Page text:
Events - 08.06.2018 - 00:00
8 June 2018.The annual gathering brings together leading economists and focuses on recent findings in international trade.
The University of St.Gallen (HSG) hosted the European Research in International Trade (ERWIT) conference, a yearly gathering focused on discussing recent findings and exploring new and upcoming research ideas and trends. The event was co-sponsored by the Swiss National Institute and was held in conjunction with the Centre for Policy Research.
25 Years of research
In his keynote speech, leading trade economist Elhanan Helpman (Harvard University) gave an overview to his new book, entitled Globalization and Inequality, which amalgamates over 25 years of research into the topic.
He started from the historical observation that there have been two waves of globalisation, the second starting after the Second World War, which is still in the making. When looking at this wave of globalisation, especially recently, two significant trends stand out immediately; an expansion of international trade and a massive increase in wage inequality. One of Helpman’s central questions was: does global trade cause inequality in the distribution of income? Initially, especially labour economists believed that international trade is responsible in a large part, but in his talk, Helpman made clear that scientific evidence does not lend much support to this claim.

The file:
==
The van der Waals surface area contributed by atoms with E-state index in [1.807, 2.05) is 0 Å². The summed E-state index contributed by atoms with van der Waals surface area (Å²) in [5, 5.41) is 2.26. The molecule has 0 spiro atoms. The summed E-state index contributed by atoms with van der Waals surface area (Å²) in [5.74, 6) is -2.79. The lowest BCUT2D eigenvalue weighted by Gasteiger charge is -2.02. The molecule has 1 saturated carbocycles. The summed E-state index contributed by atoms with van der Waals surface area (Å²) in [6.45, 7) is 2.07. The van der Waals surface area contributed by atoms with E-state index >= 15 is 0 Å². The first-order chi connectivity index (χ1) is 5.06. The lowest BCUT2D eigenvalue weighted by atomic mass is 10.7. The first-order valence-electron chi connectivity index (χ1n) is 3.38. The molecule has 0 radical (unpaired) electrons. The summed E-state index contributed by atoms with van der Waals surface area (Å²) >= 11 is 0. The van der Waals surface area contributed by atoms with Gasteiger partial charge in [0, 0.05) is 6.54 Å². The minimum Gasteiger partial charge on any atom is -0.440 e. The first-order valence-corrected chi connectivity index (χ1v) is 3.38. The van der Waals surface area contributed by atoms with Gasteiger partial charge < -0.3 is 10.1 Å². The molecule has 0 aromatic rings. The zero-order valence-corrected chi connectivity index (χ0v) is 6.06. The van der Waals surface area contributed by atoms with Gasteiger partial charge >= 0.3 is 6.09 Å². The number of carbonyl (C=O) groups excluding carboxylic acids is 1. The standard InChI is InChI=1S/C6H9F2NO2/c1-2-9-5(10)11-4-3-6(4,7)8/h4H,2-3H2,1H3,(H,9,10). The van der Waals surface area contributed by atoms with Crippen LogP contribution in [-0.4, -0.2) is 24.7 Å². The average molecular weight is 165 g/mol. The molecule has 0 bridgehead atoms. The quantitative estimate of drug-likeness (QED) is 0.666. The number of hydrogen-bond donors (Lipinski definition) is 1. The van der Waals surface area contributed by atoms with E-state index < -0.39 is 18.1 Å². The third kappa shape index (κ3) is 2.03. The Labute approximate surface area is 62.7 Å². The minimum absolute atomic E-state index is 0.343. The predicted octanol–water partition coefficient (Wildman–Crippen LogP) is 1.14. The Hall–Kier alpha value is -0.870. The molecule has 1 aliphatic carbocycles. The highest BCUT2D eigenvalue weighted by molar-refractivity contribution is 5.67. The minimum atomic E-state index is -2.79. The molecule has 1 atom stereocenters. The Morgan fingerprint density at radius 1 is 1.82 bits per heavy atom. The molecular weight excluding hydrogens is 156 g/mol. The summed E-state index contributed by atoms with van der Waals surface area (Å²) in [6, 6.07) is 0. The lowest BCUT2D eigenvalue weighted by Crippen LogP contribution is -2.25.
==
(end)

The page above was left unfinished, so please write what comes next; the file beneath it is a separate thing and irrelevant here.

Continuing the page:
Increase in trade linked to a decrease in poverty
On a positive note, he made a strong point that since the 1980’s, when the world saw about 2.1 billion people living in poverty according to the OECD, that number has gradually decreased to 1.3 billion in 2007. His conclusion is that globalisation played a very important role in this development. Across country inequality has fallen due to globalisation.
On the other hand, Helpman reviewed a significant body of research that quantifies the contribution of trade openness to the sharp increase in within country inequality, a development experienced by most countries in the world. While workers of all levels of education typically see their real wages increase in the aftermath of a trade liberalisation episode, this gain accrues disproportionately to the part of the income distribution that is better off anyway. This rise in inequality due to globalisation, however, falls considerably short of accounting for the observed changes in disparity across workers – at most a fifth of the sharp increase can be explained.
Helpman concluded that trade has contributed to inequality, but that it does not appear to be the main driver behind it, with skill biased technological change and political factors as alternative suspects.
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